A new commenter, Fubecona, left an impassioned comment on this post yesterday, and I was just going to comment in response, but then I realized that it was probably better to make this its own post. Up front, I just want to say clearly and for the record that this I am only speaking from my experience here – I’m not some sort of spokesperson for all institutions or all tenured faculty members or some bearer of The Truth about How All Hiring Committees Work and about How All Hiring Decisions Are Made. But as much as I’m only one person, with my own perspective, I still think it’s worth it to discuss these issues in a public forum, as honestly as I can – mainly because I think that it’s not helpful for tenured folks to keep quiet while a whole separate (and oftentimes not entirely informed) conversation happens amongst people who are off the tenure-track. If it’s true that we’re all colleagues (and yes, this is what I believe), then we should be talking to one another and sharing information as we have it. So this is my attempt to foster that conversation.
So, I wrote this in my previous post: “When we hire for the t-t, we aren’t interviewing somebody because they’ve already had a crushing workload, so there is no BENEFIT to doing that to yourself.” I suggested that one could look equally good to us as a teacher by just keeping one’s hand in by teaching one class a semester and working at some other job that would give one benefits and money – a day-job if you will.
“Do these hiring committees ever stop to consider that adjuncts do this so they can feed their children, pay their rent, buy their children clothes for school, pay for gas etc.? People who are adjuncting at 3 or 4 schools and teaching 5-6 courses aren’t doing it because they want to have a “crushing workload” or think it will look good on their resume. They are doing it out of economic necessity plain and simple. And why should that be a negative? Also, getting a “day job” in the current market isn’t any easier than getting a TT position, so the assumption that a person can just easily switch to another field and cut back to one course a semester is a naïve one. Oh, and on that point, is it really better that a person leave academia for a “day job” and only teach one class, than for them to plug away at 3 or 4 adjuncting positions? Why does that make a person a better candidate for a TT position than adjuncting? Isn’t it better to have a person dedicated to teaching than someone who treats it as a side job—or if not better, at least just as valuable? I don’t understand that one.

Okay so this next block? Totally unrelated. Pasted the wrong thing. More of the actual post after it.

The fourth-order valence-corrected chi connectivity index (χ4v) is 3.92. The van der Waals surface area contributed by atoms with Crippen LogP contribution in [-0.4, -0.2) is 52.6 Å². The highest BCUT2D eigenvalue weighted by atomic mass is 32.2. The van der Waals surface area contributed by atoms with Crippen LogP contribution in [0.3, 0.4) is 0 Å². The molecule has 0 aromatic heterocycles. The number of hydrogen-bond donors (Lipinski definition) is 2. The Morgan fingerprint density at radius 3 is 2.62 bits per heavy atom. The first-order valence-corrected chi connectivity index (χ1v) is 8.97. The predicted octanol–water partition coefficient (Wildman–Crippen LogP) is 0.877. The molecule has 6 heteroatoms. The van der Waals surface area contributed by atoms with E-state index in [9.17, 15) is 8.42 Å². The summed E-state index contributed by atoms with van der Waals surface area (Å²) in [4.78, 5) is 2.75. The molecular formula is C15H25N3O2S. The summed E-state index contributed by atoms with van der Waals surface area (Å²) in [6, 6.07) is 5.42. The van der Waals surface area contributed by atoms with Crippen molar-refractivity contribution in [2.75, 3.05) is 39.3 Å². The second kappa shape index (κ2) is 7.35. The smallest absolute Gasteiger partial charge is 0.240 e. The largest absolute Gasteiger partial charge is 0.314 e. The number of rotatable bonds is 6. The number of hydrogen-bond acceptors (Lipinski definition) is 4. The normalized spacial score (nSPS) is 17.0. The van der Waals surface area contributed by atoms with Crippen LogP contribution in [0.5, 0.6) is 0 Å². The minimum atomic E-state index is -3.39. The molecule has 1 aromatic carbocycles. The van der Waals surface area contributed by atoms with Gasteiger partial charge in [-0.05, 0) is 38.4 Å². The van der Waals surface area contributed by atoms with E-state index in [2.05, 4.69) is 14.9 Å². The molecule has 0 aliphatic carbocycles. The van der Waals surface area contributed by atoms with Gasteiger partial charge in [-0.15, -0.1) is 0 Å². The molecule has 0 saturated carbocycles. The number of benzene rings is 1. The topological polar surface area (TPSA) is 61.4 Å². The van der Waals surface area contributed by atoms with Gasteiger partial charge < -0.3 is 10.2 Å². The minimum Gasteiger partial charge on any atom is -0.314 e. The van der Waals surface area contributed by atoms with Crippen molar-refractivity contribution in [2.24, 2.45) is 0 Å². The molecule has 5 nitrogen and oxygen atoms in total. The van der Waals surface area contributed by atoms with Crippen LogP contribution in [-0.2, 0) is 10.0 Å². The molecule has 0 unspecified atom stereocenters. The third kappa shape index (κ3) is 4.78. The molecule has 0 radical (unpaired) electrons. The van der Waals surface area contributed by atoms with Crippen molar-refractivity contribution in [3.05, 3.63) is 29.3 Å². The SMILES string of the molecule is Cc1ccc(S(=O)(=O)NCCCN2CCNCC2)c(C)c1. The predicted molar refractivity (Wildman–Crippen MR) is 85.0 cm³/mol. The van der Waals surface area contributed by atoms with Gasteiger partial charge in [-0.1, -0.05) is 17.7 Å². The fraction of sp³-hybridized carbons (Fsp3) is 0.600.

What’s so disturbing to me about all of these discussions about how hiring committees choose their new hires is the seeming lack of humanity. It’s like they’re searching for a robot that they can program to their own specific needs and that was “built” following a very specific blueprint (no deviations from said blueprint allowed). If you have had the misfortune of life getting in the way of your career goals, as it sometimes does, it seems you’re screwed.”
First things first: I need to clarify what I was saying (inarticulately) in the initial post, and what I wasn’t saying. What I was saying is this: at my institution, which is teaching-focused, when we hire for the tenure-track, we are not just looking at teaching. Why not? Because, regardless of what the faculty handbook says about teaching being 50% of one’s workload on the tenure-track, the reality is that it’s probably more like 30% of one’s total workload. And teaching will not get you tenure. Not even here. And when we hire for a tenure-track position, we hire with the tenure process in mind.
For this reason, while teaching is one piece of what we’re looking for, and it is important to demonstrate that one won’t be at a loss when one enters the classroom, a candidate can do that by having a consistent record of teaching, which doesn’t require quantity. At a certain point, accumulating courses taught on one’s cv has diminishing returns in terms of marketability. Teaching more and more and more classes doesn’t make a candidate look like a “better” teacher (and teaching multiple sections of comp semester after semester, for example, doesn’t do anything for a candidate who is applying for a literature position), and it can get in the way of the other essential qualities that successful candidates possess, like strong scholarship and the ability to do administrative and service tasks. Not because teaching a lot of classes in itself means that you can’t do the other stuff – just that teaching is intense and exhausting work, work that is made even more difficult when one is in a contingent position without adequate resources. If teaching is going to get in the way of publishing, or if it is going to get in the way of developing the administrative skill set that you will need to succeed in the job, then doing more and more teaching is not going to make you a stronger candidate. It might make you a stronger candidate to work at Starbucks and teach one class a semester to keep yourself current with teaching, if that means that it allows you to be innovative in that one class that you teach, and if that means that you can attend to the other parts of your application in a more focused way.